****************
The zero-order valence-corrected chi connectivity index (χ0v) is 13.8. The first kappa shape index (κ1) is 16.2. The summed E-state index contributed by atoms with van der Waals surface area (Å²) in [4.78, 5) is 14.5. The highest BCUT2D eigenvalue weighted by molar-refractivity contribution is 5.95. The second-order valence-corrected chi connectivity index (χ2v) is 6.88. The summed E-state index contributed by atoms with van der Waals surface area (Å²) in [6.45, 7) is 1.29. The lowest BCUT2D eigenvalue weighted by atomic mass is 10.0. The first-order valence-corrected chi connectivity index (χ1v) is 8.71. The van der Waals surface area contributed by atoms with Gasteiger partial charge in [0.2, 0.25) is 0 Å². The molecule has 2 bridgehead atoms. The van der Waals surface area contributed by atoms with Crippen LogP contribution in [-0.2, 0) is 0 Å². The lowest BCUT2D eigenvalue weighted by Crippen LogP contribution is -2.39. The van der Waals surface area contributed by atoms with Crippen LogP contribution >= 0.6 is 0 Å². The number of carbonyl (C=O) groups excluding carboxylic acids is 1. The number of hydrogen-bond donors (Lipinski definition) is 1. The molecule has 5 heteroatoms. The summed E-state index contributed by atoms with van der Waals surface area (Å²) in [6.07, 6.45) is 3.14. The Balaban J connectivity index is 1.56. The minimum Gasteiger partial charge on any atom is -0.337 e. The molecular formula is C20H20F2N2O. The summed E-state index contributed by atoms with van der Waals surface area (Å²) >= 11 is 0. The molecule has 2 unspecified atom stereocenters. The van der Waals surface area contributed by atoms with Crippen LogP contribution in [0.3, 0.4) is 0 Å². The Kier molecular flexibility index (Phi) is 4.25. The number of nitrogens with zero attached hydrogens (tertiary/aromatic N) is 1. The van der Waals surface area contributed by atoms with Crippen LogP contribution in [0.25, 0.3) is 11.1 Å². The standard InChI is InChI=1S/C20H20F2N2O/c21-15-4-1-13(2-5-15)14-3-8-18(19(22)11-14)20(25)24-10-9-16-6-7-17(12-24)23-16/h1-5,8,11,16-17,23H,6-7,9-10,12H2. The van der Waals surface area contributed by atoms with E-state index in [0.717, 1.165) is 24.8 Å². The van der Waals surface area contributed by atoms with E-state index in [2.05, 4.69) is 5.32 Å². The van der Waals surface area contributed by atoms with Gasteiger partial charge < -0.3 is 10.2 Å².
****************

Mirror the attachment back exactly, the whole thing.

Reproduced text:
The zero-order valence-corrected chi connectivity index (χ0v) is 13.8. The first kappa shape index (κ1) is 16.2. The summed E-state index contributed by atoms with van der Waals surface area (Å²) in [4.78, 5) is 14.5. The highest BCUT2D eigenvalue weighted by molar-refractivity contribution is 5.95. The second-order valence-corrected chi connectivity index (χ2v) is 6.88. The summed E-state index contributed by atoms with van der Waals surface area (Å²) in [6.45, 7) is 1.29. The lowest BCUT2D eigenvalue weighted by atomic mass is 10.0. The first-order valence-corrected chi connectivity index (χ1v) is 8.71. The van der Waals surface area contributed by atoms with Gasteiger partial charge in [0.2, 0.25) is 0 Å². The molecule has 2 bridgehead atoms. The van der Waals surface area contributed by atoms with Crippen LogP contribution in [-0.2, 0) is 0 Å². The lowest BCUT2D eigenvalue weighted by Crippen LogP contribution is -2.39. The van der Waals surface area contributed by atoms with Crippen LogP contribution >= 0.6 is 0 Å². The number of carbonyl (C=O) groups excluding carboxylic acids is 1. The number of hydrogen-bond donors (Lipinski definition) is 1. The molecule has 5 heteroatoms. The summed E-state index contributed by atoms with van der Waals surface area (Å²) in [6.07, 6.45) is 3.14. The Balaban J connectivity index is 1.56. The minimum Gasteiger partial charge on any atom is -0.337 e. The molecular formula is C20H20F2N2O. The summed E-state index contributed by atoms with van der Waals surface area (Å²) >= 11 is 0. The molecule has 2 unspecified atom stereocenters. The van der Waals surface area contributed by atoms with Crippen LogP contribution in [0.3, 0.4) is 0 Å². The Kier molecular flexibility index (Phi) is 4.25. The number of nitrogens with zero attached hydrogens (tertiary/aromatic N) is 1. The van der Waals surface area contributed by atoms with Crippen LogP contribution in [0.25, 0.3) is 11.1 Å². The standard InChI is InChI=1S/C20H20F2N2O/c21-15-4-1-13(2-5-15)14-3-8-18(19(22)11-14)20(25)24-10-9-16-6-7-17(12-24)23-16/h1-5,8,11,16-17,23H,6-7,9-10,12H2. The van der Waals surface area contributed by atoms with E-state index in [0.717, 1.165) is 24.8 Å². The van der Waals surface area contributed by atoms with E-state index in [2.05, 4.69) is 5.32 Å². The van der Waals surface area contributed by atoms with Gasteiger partial charge < -0.3 is 10.2 Å².